German Chancellor Olaf Scholz has called for talks between his centre-left Social Democrats (SPD), the Greens and the liberal Free Democratic Party (FDP) to form a progressive coalition in Berlin.
Sunday’s general election saw the SPD win five points on 25.7 percent of the vote, while its main rival, the centre-right Christian Democratic Union (CDU) and its Bavarian ally, the Christian Social Union (CSU), slipped by nine points to 24.1 percent.
Schulz described the gains of the SPD and the two smaller parties – 14.8 per cent for the Greens and 11.5 per cent for the FDP – as a “visual mandate” from voters to govern Berlin.
“The CDU/CSU not only lost significant support, but also received a message from citizens that they should not be in the government but in the opposition,” he told reporters at the SPD headquarters.
A closed-door meeting of top CDU/CSU officials saw a heated debate over who to blame for the worst coalition outcome in its history — and the way forward after four terms in office.
CDU leader Armin Laschet faces his toughest post-election test Tuesday morning at the last meeting of the outgoing parliamentary party, CDU/CSU, including 94 lawmakers who lost their seats after his lackluster campaign.
CDU leader since January, Laschet – premier of North Rhine-Westphalia – had little time to gain political influence in the corridors of the Bundestag, and on Monday struggled to get his party’s steering committee behind his post-election strategy.
Amid pressure from younger members, Laschet promised to “rejuvenate” the party’s front bench, but refused to step aside and pledged exploratory talks with the Greens and the Free Democratic Party for a so-called “Jamaica” coalition, referring to the colors. Who knows that country?
Laschet insisted that “nobody has a clear claim to rule,” downplaying the 1.6 percentage point gap for the SPD.
Among the defeats suffered by the CDU during a painful election night was the loss of the SPD’s seat to former Chancellor Angela Merkel, which it has won eight times in a row since 1990.
While her successor as CDU leader spoke of Sunday’s result, Laschet was attacked by CSU officials in Munich as “the wrong candidate in the wrong campaign”.
CSU leader Marcus Soder, who had hoped to lead the CDU/CSU campaign, insisted that his center-right bloc “doesn’t have the automatic right to form a government” after Sunday’s result — but it does have the right to make a political show to others.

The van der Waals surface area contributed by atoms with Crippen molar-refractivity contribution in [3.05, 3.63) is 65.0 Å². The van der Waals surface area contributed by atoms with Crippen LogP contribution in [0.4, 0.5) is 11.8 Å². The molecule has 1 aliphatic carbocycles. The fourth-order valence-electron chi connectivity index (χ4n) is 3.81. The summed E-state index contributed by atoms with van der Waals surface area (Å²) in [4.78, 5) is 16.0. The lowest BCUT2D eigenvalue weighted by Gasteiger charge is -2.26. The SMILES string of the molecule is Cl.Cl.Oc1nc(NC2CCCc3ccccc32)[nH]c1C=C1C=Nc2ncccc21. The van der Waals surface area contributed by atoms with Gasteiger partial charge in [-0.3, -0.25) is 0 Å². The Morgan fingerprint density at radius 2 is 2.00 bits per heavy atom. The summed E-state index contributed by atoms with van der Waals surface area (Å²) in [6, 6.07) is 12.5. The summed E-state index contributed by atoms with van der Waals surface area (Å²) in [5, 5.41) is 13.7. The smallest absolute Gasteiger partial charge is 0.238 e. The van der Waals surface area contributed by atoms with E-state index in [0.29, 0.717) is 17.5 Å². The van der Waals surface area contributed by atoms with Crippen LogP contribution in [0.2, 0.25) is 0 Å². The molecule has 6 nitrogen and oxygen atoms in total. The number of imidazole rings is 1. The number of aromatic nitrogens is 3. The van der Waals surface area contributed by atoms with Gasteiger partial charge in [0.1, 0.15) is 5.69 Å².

“It was a defeat, when you lose so many votes it can’t be painted differently,” he said.
With invitations received from all sides, Green Party leaders indicated that they share Schulz’s preference for the so-called “traffic lights” coalition from the SPD-Green-FDP.
“The last hours have shown that the CDU/CSU is on the way to bid farewell to government involvement, so there is a certain rationale for INF talks with SPD and FDP,” said Robert Habeck, co-leader of Green. “But anything is possible and we take this very seriously.”
FDP leader Christian Lindner was less enthusiastic about the so-called “traffic light” option, given the SPD/Green proposals for higher taxes and more flexibility in the budget deficit – policies that run counter to those of his party and its core voter base.
“There are significant differences between the Green Party and the FDP,” he said, before calling for informal talks between the two parties to see if they could find common ground as a “progressive center” for any new alliance.
When parties began examining their results postmortem, the election remnants were not as large as with the extreme leftist Link Party, or the Left Party. He has failed to cross the five percent hurdle needed for a parliamentary party, but will still have 39 deputies in parliament thanks to party-specific rules that secure a large number of directly elected parliamentarians.
Lenke’s leaders said Monday that their electoral slowdown, which saw the party slip 4.3 points to 4.9 percent, was largely a result of the SPD’s rediscovery of its traditional social justice platform and its failure to advance issues related to its traditional eastern electoral base.
In these areas, it has been replaced as a local protest party by the far-right Alternative for Germany (AfD).
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